The amalgamation of music that is the Unknown Americans is partially influenced by the country artists Shafer grew up listening to on the radio.
At a recent show at the Boulder Theater he introduced a cover of “Bloody Mary Morning” by saying that Willie Nelson was the one who “made it okay to have long hair in country music!”
“I grew up listening to a lot of 70s country music. My dad was really into it. Marty Robbins, Willie Nelson, Merle Haggard – everything that was on country radio.”
Other musical experiences have also played a role. Shafer said the first concert he attended was Journey.
“But then I saw Queen after that,” he added. “It was pretty awesome. Take a seventh grader who plays guitar and bring them to a Queen concert – it’s over,” he added. “I had tenth row – I thought, ‘That’s what I want to do, I want to run around on stage in tights screaming my head off.’ Then I saw Iron Maiden on the same night I saw Arlo Guthrie play. I didn’t know which one I wanted to see more.”
Now, he’s the one on stage, opening for bands such as Asleep at the Wheel, Robert Earl Keen and the Drew Emmitt Band.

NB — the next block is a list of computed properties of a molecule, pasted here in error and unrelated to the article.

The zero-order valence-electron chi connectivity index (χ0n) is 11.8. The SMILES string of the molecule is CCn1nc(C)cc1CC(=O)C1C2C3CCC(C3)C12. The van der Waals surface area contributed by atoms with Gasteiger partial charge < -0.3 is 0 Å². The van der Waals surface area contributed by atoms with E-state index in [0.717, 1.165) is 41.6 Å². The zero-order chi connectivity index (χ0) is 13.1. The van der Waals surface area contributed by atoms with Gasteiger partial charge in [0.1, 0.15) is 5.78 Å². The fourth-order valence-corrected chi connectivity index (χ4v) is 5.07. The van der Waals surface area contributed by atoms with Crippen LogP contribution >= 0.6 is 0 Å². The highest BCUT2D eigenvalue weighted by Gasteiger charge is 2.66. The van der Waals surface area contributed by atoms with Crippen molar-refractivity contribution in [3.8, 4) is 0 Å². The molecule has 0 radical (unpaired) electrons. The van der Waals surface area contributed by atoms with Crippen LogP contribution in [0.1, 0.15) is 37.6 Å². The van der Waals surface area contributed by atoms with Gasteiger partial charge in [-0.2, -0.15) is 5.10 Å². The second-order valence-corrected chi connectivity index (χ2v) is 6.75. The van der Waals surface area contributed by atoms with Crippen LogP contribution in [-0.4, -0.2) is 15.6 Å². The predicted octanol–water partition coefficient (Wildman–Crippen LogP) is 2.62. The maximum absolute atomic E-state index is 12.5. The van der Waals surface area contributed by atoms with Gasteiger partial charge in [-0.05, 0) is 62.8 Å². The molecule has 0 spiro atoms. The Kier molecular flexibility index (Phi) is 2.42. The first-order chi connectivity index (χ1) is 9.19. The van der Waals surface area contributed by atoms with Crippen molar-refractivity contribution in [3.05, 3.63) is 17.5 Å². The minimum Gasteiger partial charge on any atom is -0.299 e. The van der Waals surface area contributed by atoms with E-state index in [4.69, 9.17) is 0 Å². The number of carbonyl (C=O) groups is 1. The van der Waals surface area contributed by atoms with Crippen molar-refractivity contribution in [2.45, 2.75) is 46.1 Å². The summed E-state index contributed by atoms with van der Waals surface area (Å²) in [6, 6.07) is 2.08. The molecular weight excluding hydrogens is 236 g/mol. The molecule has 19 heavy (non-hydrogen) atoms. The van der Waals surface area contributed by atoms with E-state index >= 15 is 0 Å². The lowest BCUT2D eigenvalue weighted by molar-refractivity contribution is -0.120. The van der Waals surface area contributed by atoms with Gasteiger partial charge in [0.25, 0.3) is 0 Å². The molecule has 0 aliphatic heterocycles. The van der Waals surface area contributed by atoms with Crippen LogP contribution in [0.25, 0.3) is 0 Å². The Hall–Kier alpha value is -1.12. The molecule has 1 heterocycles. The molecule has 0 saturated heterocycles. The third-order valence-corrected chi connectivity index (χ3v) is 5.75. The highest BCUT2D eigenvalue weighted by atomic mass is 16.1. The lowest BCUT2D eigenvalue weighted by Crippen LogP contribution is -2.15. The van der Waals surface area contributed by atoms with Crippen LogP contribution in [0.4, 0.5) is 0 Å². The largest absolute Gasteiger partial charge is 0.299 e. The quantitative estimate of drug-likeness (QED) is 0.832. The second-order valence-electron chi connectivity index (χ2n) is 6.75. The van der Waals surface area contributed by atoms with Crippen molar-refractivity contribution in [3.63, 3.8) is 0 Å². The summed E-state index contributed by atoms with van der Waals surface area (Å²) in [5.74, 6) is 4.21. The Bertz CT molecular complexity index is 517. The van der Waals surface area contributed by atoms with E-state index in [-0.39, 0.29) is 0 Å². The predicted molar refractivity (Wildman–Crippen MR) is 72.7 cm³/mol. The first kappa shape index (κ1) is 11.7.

“I like that moment where you walk onstage and you’re the opener and you don’t know what’s going to happen. You’ve got to win them over in 45 seconds or you’re done. I love that, that is such an exciting feeling. And sometimes I feel like everybody in the band takes that on and takes the responsibility for doing that. My guys work really hard, they really show up for it,” he said.
“I opened up a show for Stanely Jordan and I think the audience was bored after two songs, maybe half a song. They wanted something a little more complicated than me,” he laughed. “But I was bored after two songs of Stanley Jordan so we’re even.”
When the band isn’t playing in Boulder, they set out on the road making a circle around the western half of the United States.
“The main circuit is Salt Lake, Denver to sometimes Chicago and then Jackson to Santa Fe. We do a lot of stuff in the area. And we keep on making the circles bigger, keep on reaching out a little bit more. Someone will call us from Kansas, so it reaches out a little bit farther all the time. We’ve played a lot on the West Coast, but it’s been a little while so we’ve probably got a bunch of shows coming up there in the not too far off future.
“We all pile in the van and head out, we have a comfortable vehicle, it’s not big but it’s comfortable. At least everyone has their nice big seat and a TV, you know, good tunes so it’s not bad. A window – all I require is a window.